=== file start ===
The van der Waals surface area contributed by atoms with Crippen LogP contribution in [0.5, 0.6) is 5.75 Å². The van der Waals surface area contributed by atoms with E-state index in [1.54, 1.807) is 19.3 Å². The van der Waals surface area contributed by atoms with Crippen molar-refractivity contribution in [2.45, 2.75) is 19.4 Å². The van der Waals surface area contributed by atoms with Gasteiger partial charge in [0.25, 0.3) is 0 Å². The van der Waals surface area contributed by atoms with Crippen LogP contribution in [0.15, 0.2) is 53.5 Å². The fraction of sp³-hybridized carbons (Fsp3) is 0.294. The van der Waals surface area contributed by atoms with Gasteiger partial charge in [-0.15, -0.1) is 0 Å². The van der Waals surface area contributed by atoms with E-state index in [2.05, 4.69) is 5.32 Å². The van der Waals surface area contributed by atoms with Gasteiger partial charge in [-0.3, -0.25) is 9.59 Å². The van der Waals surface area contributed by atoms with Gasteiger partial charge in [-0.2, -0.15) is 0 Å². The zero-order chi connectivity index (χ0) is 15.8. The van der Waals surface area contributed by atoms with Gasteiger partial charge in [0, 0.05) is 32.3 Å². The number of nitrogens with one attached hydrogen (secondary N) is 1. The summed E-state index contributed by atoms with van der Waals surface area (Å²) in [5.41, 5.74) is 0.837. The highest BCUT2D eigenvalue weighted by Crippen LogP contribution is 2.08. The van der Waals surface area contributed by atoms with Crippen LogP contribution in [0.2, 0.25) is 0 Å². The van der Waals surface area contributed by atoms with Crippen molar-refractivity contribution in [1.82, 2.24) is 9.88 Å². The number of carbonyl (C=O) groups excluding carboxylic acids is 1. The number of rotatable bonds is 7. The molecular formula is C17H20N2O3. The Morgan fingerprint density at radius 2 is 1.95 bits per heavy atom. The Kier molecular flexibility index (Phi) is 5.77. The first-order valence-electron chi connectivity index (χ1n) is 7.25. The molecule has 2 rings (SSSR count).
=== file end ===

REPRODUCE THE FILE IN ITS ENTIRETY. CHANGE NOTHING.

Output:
The van der Waals surface area contributed by atoms with Crippen LogP contribution in [0.5, 0.6) is 5.75 Å². The van der Waals surface area contributed by atoms with E-state index in [1.54, 1.807) is 19.3 Å². The van der Waals surface area contributed by atoms with Crippen molar-refractivity contribution in [2.45, 2.75) is 19.4 Å². The van der Waals surface area contributed by atoms with Gasteiger partial charge in [0.25, 0.3) is 0 Å². The van der Waals surface area contributed by atoms with Crippen LogP contribution in [0.15, 0.2) is 53.5 Å². The fraction of sp³-hybridized carbons (Fsp3) is 0.294. The van der Waals surface area contributed by atoms with Gasteiger partial charge in [-0.15, -0.1) is 0 Å². The van der Waals surface area contributed by atoms with E-state index in [2.05, 4.69) is 5.32 Å². The van der Waals surface area contributed by atoms with Gasteiger partial charge in [-0.3, -0.25) is 9.59 Å². The van der Waals surface area contributed by atoms with Gasteiger partial charge in [-0.2, -0.15) is 0 Å². The zero-order chi connectivity index (χ0) is 15.8. The van der Waals surface area contributed by atoms with Gasteiger partial charge in [0, 0.05) is 32.3 Å². The number of nitrogens with one attached hydrogen (secondary N) is 1. The summed E-state index contributed by atoms with van der Waals surface area (Å²) in [5.41, 5.74) is 0.837. The highest BCUT2D eigenvalue weighted by Crippen LogP contribution is 2.08. The van der Waals surface area contributed by atoms with Crippen LogP contribution in [0.2, 0.25) is 0 Å². The van der Waals surface area contributed by atoms with Crippen molar-refractivity contribution in [1.82, 2.24) is 9.88 Å². The number of carbonyl (C=O) groups excluding carboxylic acids is 1. The number of rotatable bonds is 7. The molecular formula is C17H20N2O3. The Morgan fingerprint density at radius 2 is 1.95 bits per heavy atom. The Kier molecular flexibility index (Phi) is 5.77. The first-order valence-electron chi connectivity index (χ1n) is 7.25. The molecule has 2 rings (SSSR count).